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Grant Writing and Publishing

Dusty Owl did a Grant Writing and Publishing Workshop on November 8th. They had tips and resources for navigating the writers life. For example, Lorraine Filyer recommended the book 78 Reasons Why Your Book May Never Be Published and 14 Reasons Why It Just Might.

They were encouraging to never give up, to work in the writing community among peers, to interact, to not limit oneself to any one kind of writing or expression. Try fiction, non-fiction, long fiction, children’s stories, poetry, plays, and just continue regardless. A writer is someone who writes, which is independent of grants or not.

What does acceptance or refusal of application mean?
The success rate in getting a grant is very small and is, because it is done by humans, subjective. For the Works in Progress provincial program, the acceptance rate is around 13%. That doesn’t mean that those that don’t make the cut aren’t good art. John Degen said that if you don’t get a grant to never take that as indicative of skill or any negative judgement on the quality of your project or you as a person. On the other hand, he quipped, when you do get a grant, take all the encouragement possible from that. It does mean you are great.

He said after every time you put in a grant application, after you get it back you strategize with your peers how you could make it better, and complain about the grant givers. Now he realized, he’s in the odd position of being the one he would complain about.

Grants meaning nothing so far as proof of worth. Like any submission, don’t take it personally, just keep moving. He did grant applications for 20 years to get one successful one, although he kept working and published 2 books of poetry and 1 novel in that time.

He advised – particularly to the repeated questions from the anxious lady in back who tried to hijack the meeting into placating her jitters and getting therapy for her grief – ah public forums – don’t rely on grants for your confidence or validation. Just keep working and keep making proposals to peers and keep going. Disconnect the ego from the game.

Dusty OwlWorkshop
One of the panels included Andrée Laurier of the Canada Council for the Arts, John Degen and Lorraine Filyer of the Ontario Arts Council. They spoke on Grant Writing at Heartwood House for about 2 hours answering questions. Degen is taking over from Filyer after November 24th. She will do a couple weeks more after that in transitioning then it will be his portfolio alone.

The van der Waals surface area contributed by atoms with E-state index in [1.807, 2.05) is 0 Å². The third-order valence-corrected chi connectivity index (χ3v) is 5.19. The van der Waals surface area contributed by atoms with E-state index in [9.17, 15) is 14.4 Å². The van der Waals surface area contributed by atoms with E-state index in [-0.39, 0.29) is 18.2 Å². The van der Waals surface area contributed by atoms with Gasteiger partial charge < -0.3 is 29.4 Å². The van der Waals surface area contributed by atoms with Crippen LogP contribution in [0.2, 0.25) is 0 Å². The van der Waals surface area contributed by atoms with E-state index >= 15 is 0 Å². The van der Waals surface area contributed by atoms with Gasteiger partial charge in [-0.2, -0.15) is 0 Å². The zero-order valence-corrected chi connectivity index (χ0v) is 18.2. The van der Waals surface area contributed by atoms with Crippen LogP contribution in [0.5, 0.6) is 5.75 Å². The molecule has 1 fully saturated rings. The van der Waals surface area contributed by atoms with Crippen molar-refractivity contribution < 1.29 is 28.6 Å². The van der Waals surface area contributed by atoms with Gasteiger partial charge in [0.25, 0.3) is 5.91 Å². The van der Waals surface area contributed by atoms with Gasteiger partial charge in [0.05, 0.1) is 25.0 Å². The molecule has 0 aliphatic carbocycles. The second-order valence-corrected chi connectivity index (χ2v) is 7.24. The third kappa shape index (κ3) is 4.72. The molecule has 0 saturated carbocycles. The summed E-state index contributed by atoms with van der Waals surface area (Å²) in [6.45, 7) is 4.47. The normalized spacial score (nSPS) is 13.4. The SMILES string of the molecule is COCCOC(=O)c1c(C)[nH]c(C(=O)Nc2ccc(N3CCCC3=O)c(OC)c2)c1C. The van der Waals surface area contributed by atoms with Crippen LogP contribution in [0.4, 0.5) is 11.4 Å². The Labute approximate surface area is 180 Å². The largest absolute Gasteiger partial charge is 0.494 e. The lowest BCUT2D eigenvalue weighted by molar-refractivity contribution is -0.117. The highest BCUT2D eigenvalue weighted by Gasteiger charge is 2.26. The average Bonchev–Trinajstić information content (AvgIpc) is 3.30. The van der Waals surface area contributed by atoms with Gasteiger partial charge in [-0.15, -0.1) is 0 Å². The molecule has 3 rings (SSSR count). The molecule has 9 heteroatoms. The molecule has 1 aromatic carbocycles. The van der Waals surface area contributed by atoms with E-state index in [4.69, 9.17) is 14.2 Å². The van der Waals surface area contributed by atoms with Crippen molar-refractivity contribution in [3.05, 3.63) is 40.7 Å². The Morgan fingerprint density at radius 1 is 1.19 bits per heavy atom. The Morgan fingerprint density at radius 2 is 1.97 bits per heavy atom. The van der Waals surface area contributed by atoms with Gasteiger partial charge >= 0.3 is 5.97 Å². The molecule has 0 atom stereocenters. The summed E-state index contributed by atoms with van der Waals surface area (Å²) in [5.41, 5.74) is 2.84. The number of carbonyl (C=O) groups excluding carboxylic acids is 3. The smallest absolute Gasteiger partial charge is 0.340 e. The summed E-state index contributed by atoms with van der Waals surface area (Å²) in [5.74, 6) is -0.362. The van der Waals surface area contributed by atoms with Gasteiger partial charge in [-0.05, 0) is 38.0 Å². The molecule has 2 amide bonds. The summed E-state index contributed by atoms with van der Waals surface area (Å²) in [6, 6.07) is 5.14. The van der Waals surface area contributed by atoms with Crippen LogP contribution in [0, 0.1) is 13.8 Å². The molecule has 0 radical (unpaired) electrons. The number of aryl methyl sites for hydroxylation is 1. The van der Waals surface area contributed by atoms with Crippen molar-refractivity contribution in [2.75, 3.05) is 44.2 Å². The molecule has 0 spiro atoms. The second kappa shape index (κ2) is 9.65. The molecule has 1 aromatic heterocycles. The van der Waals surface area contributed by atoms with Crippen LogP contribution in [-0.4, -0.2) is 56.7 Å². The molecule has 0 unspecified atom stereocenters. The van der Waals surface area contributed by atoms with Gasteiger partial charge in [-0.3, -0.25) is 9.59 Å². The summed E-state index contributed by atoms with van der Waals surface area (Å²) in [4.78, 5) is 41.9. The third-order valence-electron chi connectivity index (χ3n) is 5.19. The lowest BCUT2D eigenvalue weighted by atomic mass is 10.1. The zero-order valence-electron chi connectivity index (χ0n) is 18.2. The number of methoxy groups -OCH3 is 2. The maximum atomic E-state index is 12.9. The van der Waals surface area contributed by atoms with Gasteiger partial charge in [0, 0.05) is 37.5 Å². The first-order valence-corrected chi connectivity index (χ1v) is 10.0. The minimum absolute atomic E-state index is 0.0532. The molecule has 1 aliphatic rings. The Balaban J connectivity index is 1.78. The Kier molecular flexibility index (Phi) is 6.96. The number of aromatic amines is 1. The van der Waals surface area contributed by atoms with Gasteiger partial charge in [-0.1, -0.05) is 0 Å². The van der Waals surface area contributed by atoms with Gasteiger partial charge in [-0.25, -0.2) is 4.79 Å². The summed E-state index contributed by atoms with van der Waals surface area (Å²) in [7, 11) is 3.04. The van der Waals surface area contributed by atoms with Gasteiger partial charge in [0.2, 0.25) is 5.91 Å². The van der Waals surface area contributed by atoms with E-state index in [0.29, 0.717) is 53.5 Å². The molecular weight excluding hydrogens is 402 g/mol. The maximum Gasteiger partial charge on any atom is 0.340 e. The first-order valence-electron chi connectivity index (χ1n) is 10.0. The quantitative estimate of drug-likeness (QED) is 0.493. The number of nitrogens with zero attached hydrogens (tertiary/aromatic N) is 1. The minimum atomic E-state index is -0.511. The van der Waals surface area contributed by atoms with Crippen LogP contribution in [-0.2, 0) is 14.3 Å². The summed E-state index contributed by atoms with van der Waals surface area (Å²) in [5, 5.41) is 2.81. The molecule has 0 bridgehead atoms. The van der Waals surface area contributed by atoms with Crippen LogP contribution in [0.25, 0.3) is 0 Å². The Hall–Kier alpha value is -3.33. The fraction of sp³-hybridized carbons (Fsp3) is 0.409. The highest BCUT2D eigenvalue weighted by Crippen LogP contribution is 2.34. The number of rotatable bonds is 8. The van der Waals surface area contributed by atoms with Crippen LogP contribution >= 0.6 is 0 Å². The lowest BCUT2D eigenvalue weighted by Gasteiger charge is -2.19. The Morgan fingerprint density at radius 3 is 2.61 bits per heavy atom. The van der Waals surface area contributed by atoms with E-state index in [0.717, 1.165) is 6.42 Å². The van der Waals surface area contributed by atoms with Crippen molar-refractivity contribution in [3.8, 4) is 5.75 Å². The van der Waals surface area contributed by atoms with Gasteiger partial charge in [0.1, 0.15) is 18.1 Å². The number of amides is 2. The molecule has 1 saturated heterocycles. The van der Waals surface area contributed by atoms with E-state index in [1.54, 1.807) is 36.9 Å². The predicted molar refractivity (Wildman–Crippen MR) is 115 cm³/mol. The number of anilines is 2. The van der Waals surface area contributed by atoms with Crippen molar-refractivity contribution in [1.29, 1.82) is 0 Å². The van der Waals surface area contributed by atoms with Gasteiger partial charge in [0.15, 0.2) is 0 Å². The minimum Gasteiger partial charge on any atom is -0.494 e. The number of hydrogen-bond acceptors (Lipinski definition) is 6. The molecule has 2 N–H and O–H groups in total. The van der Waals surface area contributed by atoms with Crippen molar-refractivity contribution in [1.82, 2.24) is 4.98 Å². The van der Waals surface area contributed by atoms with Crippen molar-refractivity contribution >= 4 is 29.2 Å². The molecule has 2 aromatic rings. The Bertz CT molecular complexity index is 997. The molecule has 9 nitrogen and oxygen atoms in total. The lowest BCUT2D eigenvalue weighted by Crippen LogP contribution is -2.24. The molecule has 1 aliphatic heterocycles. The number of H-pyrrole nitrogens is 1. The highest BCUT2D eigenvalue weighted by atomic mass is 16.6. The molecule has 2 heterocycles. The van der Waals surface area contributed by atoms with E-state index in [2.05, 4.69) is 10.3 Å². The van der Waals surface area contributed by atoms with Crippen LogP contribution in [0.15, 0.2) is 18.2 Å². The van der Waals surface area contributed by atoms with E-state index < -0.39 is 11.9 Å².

What is a grant for?
The economic realities of government priorities mean that funding is not a regular paycheck. What they are looking to support is sustained effort, not in the sense of giving a regular dependable wage to a career artist, but to make up shortfall for special projects, research or time off one’s regular job to concrentrate on a project for a limited time.

What are grant readers looking for?
They are looking for artistic merit and quality and sincerity and some evidence that the person will actually stay committed to the project to see it through to completion. A publishing record gives them security for return on cultural investment. It establishes some credibility that a person is not likely to flake.

What does being published mean?
The basis of the measurement of whether one is a professional writer is based in human capital: are there people (who are not you) backing you. Even writing a letter to the editor of a newspaper and having that published is having the authority of someone else filtering and finding your writing worthy.

Each publication acts as a letter of reference. Being a lone artist writing on the throne suggests a lack of engagement not just with the community support and resources but an immaturity of art. They are looking for someone at a higher stage of development.

If someone else who doesn’t know you makes a financial risk to publish you and respects your intellectual labour by paying you, and this continues to happen, this acts as proof that there is a jury of peers who recognize you. For this reason lulu press or self-published broadsheets don’t count as publishing credit. What they are looking for is some indication of remuneration, even if one is paid in kind, in contributer copies that you can sell, or a bushel of apples.

What to do as more publishing happens on the internet?
When there is free dissemination, there are no contributor copies. As one participant pointed out, there are ways around this free publication quandry, such as sponsorships for websites that pay the online publisher and that money getting passed to contributors, such as happens with Dharma Arts.

There is a trend against paper in worldwide reading so the Councils are trying to adapt in giving grants to those who do spoken word art forms. Measurement of success is different. One doesn’t make money by doing slam poetry the same way. One does performances rather than have curated works in a print publication. By being requested to perform one can prove professionalism.

How does one get one’s work published?
Keep at ‘er.

Degen described it as a high hill. There’s no short cut to the top. It means a lot of secretarial work. If you’re not able to get organized you won’t get to the grant level. You need to keep track of what you have sent where and grow a thick skin to accept all the rejections before you get a match of placement. Writing is a business. Keep on top of potential deadlines of calls.

What Good is it to Send Out & Not have a piece Accepted?
The process of sending out to magazines and to granting agencies is not a loss even if you do not get a placement. Your work is being read. Your name is being put in front of people. Even when the logistics of time demands of a slush pile is too tall to actually give feedback, there is a relationship being built. When you enter things such as the CBC Literary Awards you are presenting your work to professional writers who would not see your writing otherwise. These people are mid-career or top of career writers that you get a personal audience with. It is exposure.

You may get the grant. You may not. By repeatedly sending out, you get your name known. The very process of writing the grant, Laurier pointed out, is a useful one. By thinking about how to sell it to the jury, how to articulate the kernal of the project, helps focus your creative process. Laurier speaks as someone who has published 5 novels in French.